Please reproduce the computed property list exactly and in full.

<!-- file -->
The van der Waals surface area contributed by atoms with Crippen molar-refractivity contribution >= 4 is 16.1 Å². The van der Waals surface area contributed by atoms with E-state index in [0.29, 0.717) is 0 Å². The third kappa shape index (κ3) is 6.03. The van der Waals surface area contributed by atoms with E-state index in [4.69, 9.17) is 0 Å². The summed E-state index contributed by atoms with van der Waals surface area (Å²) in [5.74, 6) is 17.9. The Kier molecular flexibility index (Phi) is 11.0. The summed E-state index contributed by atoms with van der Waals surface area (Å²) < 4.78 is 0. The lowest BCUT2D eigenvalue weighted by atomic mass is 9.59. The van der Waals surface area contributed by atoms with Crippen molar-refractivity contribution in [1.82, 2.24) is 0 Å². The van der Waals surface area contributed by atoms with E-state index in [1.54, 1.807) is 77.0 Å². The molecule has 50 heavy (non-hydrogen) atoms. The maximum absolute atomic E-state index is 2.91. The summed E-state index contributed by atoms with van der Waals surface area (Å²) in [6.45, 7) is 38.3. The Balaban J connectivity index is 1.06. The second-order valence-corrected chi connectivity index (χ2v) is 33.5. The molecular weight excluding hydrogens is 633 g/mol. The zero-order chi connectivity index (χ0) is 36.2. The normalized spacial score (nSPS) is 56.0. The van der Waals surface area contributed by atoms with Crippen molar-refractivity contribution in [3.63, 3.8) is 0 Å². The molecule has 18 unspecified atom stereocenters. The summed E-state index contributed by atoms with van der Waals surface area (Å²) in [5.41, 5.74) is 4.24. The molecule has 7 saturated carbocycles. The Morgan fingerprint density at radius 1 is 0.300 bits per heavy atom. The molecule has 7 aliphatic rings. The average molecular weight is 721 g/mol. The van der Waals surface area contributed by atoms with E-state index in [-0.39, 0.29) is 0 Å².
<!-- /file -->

The van der Waals surface area contributed by atoms with Crippen molar-refractivity contribution >= 4 is 16.1 Å². The van der Waals surface area contributed by atoms with E-state index in [0.29, 0.717) is 0 Å². The third kappa shape index (κ3) is 6.03. The van der Waals surface area contributed by atoms with E-state index in [4.69, 9.17) is 0 Å². The summed E-state index contributed by atoms with van der Waals surface area (Å²) in [5.74, 6) is 17.9. The Kier molecular flexibility index (Phi) is 11.0. The summed E-state index contributed by atoms with van der Waals surface area (Å²) < 4.78 is 0. The lowest BCUT2D eigenvalue weighted by atomic mass is 9.59. The van der Waals surface area contributed by atoms with Crippen molar-refractivity contribution in [1.82, 2.24) is 0 Å². The van der Waals surface area contributed by atoms with E-state index in [1.54, 1.807) is 77.0 Å². The molecule has 50 heavy (non-hydrogen) atoms. The maximum absolute atomic E-state index is 2.91. The summed E-state index contributed by atoms with van der Waals surface area (Å²) in [6.45, 7) is 38.3. The Balaban J connectivity index is 1.06. The second-order valence-corrected chi connectivity index (χ2v) is 33.5. The molecular weight excluding hydrogens is 633 g/mol. The zero-order chi connectivity index (χ0) is 36.2. The normalized spacial score (nSPS) is 56.0. The van der Waals surface area contributed by atoms with Crippen molar-refractivity contribution in [3.63, 3.8) is 0 Å². The molecule has 18 unspecified atom stereocenters. The summed E-state index contributed by atoms with van der Waals surface area (Å²) in [5.41, 5.74) is 4.24. The molecule has 7 saturated carbocycles. The Morgan fingerprint density at radius 1 is 0.300 bits per heavy atom. The molecule has 7 aliphatic rings. The average molecular weight is 721 g/mol. The van der Waals surface area contributed by atoms with E-state index in [-0.39, 0.29) is 0 Å².